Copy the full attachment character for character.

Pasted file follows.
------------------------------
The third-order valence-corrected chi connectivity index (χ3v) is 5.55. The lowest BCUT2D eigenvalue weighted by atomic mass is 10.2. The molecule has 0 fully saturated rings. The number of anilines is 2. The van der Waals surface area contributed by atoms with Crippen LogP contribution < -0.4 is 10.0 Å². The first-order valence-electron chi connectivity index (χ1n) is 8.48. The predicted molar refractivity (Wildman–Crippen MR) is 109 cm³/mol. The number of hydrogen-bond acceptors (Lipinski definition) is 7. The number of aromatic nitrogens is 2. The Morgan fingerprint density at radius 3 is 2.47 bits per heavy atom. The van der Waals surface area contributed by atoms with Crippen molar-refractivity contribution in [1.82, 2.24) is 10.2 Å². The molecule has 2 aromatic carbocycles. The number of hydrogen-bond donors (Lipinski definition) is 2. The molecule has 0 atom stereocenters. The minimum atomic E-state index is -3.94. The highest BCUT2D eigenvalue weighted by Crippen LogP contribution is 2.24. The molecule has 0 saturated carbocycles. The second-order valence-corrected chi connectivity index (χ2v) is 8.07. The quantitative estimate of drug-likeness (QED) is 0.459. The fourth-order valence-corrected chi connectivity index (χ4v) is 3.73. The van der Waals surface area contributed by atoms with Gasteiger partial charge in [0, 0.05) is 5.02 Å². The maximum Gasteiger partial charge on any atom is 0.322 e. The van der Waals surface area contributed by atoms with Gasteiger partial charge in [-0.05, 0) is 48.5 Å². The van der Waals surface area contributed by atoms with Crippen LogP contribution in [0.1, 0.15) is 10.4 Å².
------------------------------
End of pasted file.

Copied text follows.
The third-order valence-corrected chi connectivity index (χ3v) is 5.55. The lowest BCUT2D eigenvalue weighted by atomic mass is 10.2. The molecule has 0 fully saturated rings. The number of anilines is 2. The van der Waals surface area contributed by atoms with Crippen LogP contribution < -0.4 is 10.0 Å². The first-order valence-electron chi connectivity index (χ1n) is 8.48. The predicted molar refractivity (Wildman–Crippen MR) is 109 cm³/mol. The number of hydrogen-bond acceptors (Lipinski definition) is 7. The number of aromatic nitrogens is 2. The Morgan fingerprint density at radius 3 is 2.47 bits per heavy atom. The van der Waals surface area contributed by atoms with Crippen molar-refractivity contribution in [1.82, 2.24) is 10.2 Å². The molecule has 2 aromatic carbocycles. The number of hydrogen-bond donors (Lipinski definition) is 2. The molecule has 0 atom stereocenters. The minimum atomic E-state index is -3.94. The highest BCUT2D eigenvalue weighted by Crippen LogP contribution is 2.24. The molecule has 0 saturated carbocycles. The second-order valence-corrected chi connectivity index (χ2v) is 8.07. The quantitative estimate of drug-likeness (QED) is 0.459. The fourth-order valence-corrected chi connectivity index (χ4v) is 3.73. The van der Waals surface area contributed by atoms with Gasteiger partial charge in [0, 0.05) is 5.02 Å². The maximum Gasteiger partial charge on any atom is 0.322 e. The van der Waals surface area contributed by atoms with Gasteiger partial charge in [-0.05, 0) is 48.5 Å². The van der Waals surface area contributed by atoms with Crippen LogP contribution in [0.1, 0.15) is 10.4 Å².